Last week in my video update from the John Deere 6700 Sprayer I alluded to a future post about the modernization of agricultural chemical usage. This discussion must begin by first explaining the largest change in agriculture in the last half century: biotechnology. Today, we can use fewer, safer, and more selective chemicals than in previous decades, and this is due largely to the adoption of genetically modified (GM) crops. This adoption has also allowed reduced tillage and decreased herbicide/pesticide run-off. We use both GM and non-GM crops on our farm.
To give you a basic primer, GM crops are plant organisms that have had their genome modified to express (or sometimes not express) certain beneficial proteins or substances, or to have some resistance to a virus, herbicide, or fungus added. These modifications in turn confer some benefit for hardiness, yield, pest resistance, etc. Read about some beneficial “traits” in GM crops beyond the typically cited Round-Up herbicide resistance and Bt toxin (a natural insect pesticide now made by the plant that organic farmers have sprinkled on crops for many years by hand) you may have heard about:
Certainly, their have been many skeptics and even outright opponents of GM crops and their supposed potential to create “Frankenfoods” and effects that humans cannot control. Thus far, their has been little reason for alarm.
But don’t just trust me, turn to the experts: The National Academy of Sciences, an independent, peer-reviewed advisory council founded by President Abraham Lincoln in 1863.
The Act of Congress creating them stated,
“The Academy shall, whenever called upon by any department of the Government, investigate, examine, experiment, and report upon any subject of science or art, the actual expense of such investigations, examinations, experiments, and reports to be paid from appropriations which may be made for the purpose, but the Academy shall receive no compensation whatever for any services to the Government of the United States.”
Thus, the National Academy of Sciences and their affiliated organizations, the National Academy of Engineering, the Institute of Medicine, and the National Research Council, serve as the independent “Brain Bank” for the United States, advising on scientific issues and their potential ethical, economic, environmental, health, and social impacts. The organization has over 2,100 contributing members who are appointed for life (this allows true critical review and fewer political concerns, somewhat like our Supreme Court). They are some of the most accomplished and intelligent people in the entire nation and world, and their ranks include over 300 Nobel Prize Laureates!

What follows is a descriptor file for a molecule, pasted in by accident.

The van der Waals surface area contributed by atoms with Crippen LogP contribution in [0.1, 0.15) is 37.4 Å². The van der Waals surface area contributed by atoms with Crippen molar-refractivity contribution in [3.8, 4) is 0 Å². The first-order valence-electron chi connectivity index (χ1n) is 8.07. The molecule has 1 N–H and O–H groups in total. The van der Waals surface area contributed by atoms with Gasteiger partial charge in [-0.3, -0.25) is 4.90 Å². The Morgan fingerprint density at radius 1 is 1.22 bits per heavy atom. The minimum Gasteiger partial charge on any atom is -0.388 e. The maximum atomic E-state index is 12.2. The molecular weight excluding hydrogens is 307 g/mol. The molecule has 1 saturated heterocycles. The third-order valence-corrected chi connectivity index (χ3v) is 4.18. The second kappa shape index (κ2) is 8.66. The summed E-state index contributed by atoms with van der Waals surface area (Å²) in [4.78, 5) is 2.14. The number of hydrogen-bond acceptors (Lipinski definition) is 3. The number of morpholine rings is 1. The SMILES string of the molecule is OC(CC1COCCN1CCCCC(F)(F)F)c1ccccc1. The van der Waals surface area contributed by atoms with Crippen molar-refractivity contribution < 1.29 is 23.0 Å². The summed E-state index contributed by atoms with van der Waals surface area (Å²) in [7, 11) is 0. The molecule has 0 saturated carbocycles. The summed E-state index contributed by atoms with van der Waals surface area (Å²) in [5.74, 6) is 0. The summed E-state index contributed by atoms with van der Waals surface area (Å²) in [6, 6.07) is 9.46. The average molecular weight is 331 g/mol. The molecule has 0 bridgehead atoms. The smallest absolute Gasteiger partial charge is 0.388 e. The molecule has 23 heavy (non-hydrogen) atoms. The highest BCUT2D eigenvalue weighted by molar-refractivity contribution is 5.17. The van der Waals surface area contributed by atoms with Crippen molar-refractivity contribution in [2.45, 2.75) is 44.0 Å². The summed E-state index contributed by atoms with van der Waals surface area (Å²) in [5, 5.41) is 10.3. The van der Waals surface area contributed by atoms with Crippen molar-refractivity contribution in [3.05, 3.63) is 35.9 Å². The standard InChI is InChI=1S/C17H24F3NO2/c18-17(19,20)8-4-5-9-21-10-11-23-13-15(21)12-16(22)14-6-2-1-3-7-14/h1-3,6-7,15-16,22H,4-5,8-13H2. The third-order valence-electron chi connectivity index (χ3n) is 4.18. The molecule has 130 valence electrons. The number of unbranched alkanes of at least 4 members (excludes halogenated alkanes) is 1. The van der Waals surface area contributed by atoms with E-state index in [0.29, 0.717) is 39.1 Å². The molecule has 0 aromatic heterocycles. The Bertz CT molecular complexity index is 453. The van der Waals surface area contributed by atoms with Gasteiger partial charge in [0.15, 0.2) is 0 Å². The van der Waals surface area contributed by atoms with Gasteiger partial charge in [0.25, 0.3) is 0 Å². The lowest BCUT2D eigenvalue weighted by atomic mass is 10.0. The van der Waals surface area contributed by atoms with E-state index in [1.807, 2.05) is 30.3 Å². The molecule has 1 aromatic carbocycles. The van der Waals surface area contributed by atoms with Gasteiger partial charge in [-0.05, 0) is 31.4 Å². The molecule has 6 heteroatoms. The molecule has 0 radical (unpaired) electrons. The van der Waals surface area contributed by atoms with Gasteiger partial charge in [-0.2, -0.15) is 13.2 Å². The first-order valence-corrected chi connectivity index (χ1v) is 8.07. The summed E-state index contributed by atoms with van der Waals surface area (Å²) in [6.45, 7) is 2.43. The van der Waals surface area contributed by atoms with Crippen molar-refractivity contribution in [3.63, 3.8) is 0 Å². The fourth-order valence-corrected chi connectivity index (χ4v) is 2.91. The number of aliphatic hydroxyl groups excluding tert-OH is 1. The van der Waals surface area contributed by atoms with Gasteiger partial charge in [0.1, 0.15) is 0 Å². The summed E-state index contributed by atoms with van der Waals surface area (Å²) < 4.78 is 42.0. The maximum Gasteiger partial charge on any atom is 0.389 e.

More about them here:
The National Academies have repeatedly examined GM crops (also referred to as GE= genetically engineered crops) in detail in 2004 and 2010 and published the following reports:
Safety of Genetically Engineered Foods: Approaches to Assessing Unintended Health Effects (2004)
Impact of Genetically Engineered Crops on Farm Sustainability in the United States (2010)
One of the more interesting findings for you the consumer:
To date, no adverse health effects attributed to genetic engineering have been documented in the human population.
Now, this does not mean that there are no short- or long-term concerns for the continued adoption and usage of GM crops, and we cannot claim to know ALL the effects of our quest to make food more efficient, but neither can proponents of traditional farming methods.
To explore a VERY THOROUGH and OBJECTIVE discussion of benefits, concerns, and future issues surrounding GM crops, follow this link:
All foods have safety concerns and environmental impacts no matter how they are produced. Regardless of what types of foods you choose to purchase, be sure to thoroughly research arguments for certain practices and verify and critically analyze source information.
Some of the first “geneticists”, the Mayans, created corn by purposefully manipulating teosinte (a vastly different Central American grass) into the starchy staple that is safely consumed by countless people and animals today. Organic bean sprouts tainted with E. coli have made many in Germany sick in previous weeks. There are inherent risks with the pursuit of life…
Interestingly, genetic modification of plants and other organisms for medical uses is often widely accepted without question by many consumers. For example, the modern synthetic insulin used to treat Type I diabetes is made using either genetically modified E. coli bacteria or safflower plants. Tens of millions of doses of this insulin are used safely in the U.S. every year and with few complications. In fact, synthetic insulin is a better match for humans than previous drugs, and has nearly eliminated the allergic reactions to insulin that used to occur when pigs provided the only source for our diabetics. Read briefly about this here:
I hope this post has provided some useful sources to help you research and answer questions you or others may have about GM crops. It is in no way exhaustive, and there is much literature concerning this topic published every single day. Good luck sorting through it!